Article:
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Dr WLS
Dr WLS, Investor
Category: Finance
Satisfied Customers: 483
Experience:  I manage millions in investments , and have outperformed the "experts"
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Is a $250,000 6-month 4% return CD advisable

Customer Question

In the near future I am going to receive between $320,000 to $350,000 cash from a mortgage being taken on a building that my brothers and I own in Manhattan, NYC. I plan to retire at the early age of 54 because I now have almost $100,000 in my 401K, my overhead living expenses are extremely low (my monthly rent-stabilized rent is $653.00 and I have NO debt at all), and I am single with no dependents. My question is, I see that some banks in NYC are offering 6 month CD's at 4% return. Would it be rational for me to put around $250,000 into one and after six months earn $10,000?I feel that I am already "playing the stock market" with my 401K plan (which I will leave alone even after retiring from my company), and I am not comfortable putting more money into the possibly volatile stock market. Is buying short - term CD's a good thing in my situation? Let me add that we plan in the forseeable future to either take a second mortgate on the building or sell it and invest in another property via the 1031 IRS Property Exchange Plan, so I feel that in the near future I will receive even more money from the building. Thank you for your input. (P.S. Is it really dangerous investing $250K when the FDIC only insures up to $100K?)
Submitted: 11 years ago.
Category: Finance
Customer: replied 11 years ago.
I am anxiously waiting for comments/suggestions. Thank you.
Expert:  Dr WLS replied 11 years ago.

I believe your idea for protecting the principle for 6 months while earning 4% interest is a wise one. You would gain very little by investing in longer term bonds at this point. I regard the American stock market as rather volatile and overpriced right now. One must take rather large principle risks for double-digit total return prospects.


The first rule of investing a windfall like this is "Don't lose it", especially when you may need the funds for a 1031 exchange later. The second rule i s"Don't forget rule 1".


I think you are probably 99.99..% safe putting it all in one place despited the FDIC limit. I don't foresee a wave of bank failures in the next 6 months. To be 100% safe, divide it among different banks. You wil still get your 4% interest.

Dr WLS, Investor
Category: Finance
Satisfied Customers: 483
Experience: I manage millions in investments , and have outperformed the "experts"
Dr WLS and 2 other Finance Specialists are ready to help you
Customer: replied 11 years ago.
Reply to Dr WLS's Post: Thank you Dr WLS for giving me such a positive response. I do like your rule of "Don't lose it"....my feeling is I can keep putting $250K (or similar amount) into another short-term CD after the first one matures. I would pocket the interest and take out another short-term CD, instead of risking putting more of my money into the stock market. As I already mentioned, I already do have around $100K in my 401K, so that is enough "risk" for my taste. And I cannot imagine that a bank as large as Wachovia is going to fail, correct? Thanks, again.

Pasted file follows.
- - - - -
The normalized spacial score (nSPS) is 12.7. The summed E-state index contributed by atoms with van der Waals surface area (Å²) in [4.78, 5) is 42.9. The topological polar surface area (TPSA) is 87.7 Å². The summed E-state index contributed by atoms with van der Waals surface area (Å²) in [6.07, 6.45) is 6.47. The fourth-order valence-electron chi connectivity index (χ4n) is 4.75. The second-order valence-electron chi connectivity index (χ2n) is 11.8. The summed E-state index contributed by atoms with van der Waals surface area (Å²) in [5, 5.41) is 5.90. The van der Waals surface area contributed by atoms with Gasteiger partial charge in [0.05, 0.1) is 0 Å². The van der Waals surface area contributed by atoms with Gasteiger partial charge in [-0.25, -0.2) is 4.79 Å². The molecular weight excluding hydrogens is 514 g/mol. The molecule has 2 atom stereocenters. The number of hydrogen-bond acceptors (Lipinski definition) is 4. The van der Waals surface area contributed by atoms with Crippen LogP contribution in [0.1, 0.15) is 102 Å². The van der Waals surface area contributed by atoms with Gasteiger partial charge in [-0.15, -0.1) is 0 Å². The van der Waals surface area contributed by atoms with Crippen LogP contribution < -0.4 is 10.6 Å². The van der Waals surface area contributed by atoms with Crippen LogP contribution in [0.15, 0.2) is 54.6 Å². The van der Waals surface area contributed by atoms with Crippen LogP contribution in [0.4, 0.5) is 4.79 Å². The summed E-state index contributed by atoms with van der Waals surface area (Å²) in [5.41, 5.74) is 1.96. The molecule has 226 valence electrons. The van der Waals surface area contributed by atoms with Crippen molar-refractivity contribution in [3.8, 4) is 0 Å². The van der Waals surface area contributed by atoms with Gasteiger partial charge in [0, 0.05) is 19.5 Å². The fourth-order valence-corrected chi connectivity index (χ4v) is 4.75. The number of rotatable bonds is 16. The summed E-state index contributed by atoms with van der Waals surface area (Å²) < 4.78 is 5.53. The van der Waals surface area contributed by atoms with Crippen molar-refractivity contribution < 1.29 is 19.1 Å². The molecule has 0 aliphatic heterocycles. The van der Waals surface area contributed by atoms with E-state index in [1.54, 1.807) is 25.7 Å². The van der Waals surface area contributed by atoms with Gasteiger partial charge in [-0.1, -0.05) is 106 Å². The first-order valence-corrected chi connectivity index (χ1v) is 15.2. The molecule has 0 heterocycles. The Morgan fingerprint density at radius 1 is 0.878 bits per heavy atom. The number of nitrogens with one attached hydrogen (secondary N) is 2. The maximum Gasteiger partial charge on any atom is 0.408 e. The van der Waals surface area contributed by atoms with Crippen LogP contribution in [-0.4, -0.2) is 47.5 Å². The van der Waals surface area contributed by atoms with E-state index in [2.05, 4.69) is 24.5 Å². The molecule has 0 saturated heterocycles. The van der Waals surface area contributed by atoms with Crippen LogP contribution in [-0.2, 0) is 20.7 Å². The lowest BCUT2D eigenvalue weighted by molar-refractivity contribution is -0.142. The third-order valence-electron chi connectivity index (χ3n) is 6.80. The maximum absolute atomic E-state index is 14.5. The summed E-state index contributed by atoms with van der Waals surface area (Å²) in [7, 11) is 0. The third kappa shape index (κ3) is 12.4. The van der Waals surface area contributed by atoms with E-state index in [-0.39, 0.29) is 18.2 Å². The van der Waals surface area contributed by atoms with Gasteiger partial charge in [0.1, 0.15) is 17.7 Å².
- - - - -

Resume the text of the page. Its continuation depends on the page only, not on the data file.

Expert:  Dr WLS replied 11 years ago.
Correct. I have done quite well with stock in Wachovia, which I've had since it was First Union stock 5 years ago - WB bought them out after two mergers. I am holding it. It is solid and well managed, in my opinion.

Expert:  Chris replied 11 years ago.
I do agree with Dr WLS, however with that amount of money there are better alternatives to invest in. You may even try speaking with your bank to give you a better rate than 4%(are you sure that is the 6 month rate?). I encourage you to speak with a CFA because they can show you how to mix investments(ex. T-bills and stocks) to your appropriate risk level.
Expert:  Dr WLS replied 11 years ago.

I firmly believe in balancing your investments in both income instruments and equities, as Chris has suggested above. However, since you may need the money for a 1031 conversion, a six month guarantee of principal in today's market is a safe and reasonable choice for maintaining liquidity with principle protection. For the longer term, consider a 60/40 mix of equities and bonds, or a good balanced fund.


In your situation, IF it is likely you won't be needing that money anytime soon, I would consider putting 10-25% into New York municipal bonds or a mutual fund that holds them. Most brokers and CFA's won't tell you this because they don't make much money on the deal. Although the principal is not guaranteed in such funds, diversity provides protection from calamity, and you will find that you can still get yields of over 6% TAX FREE in the exchange-traded funds of Van Kampen Merrit, Pimco and others. You might also consider buying such NY muni bonds directly. I am about 40% in "laddered" variable maturity-date long term munis, and muni funds, myself, and have been retired for 13 years with that allocation ratio. I have not regretted it.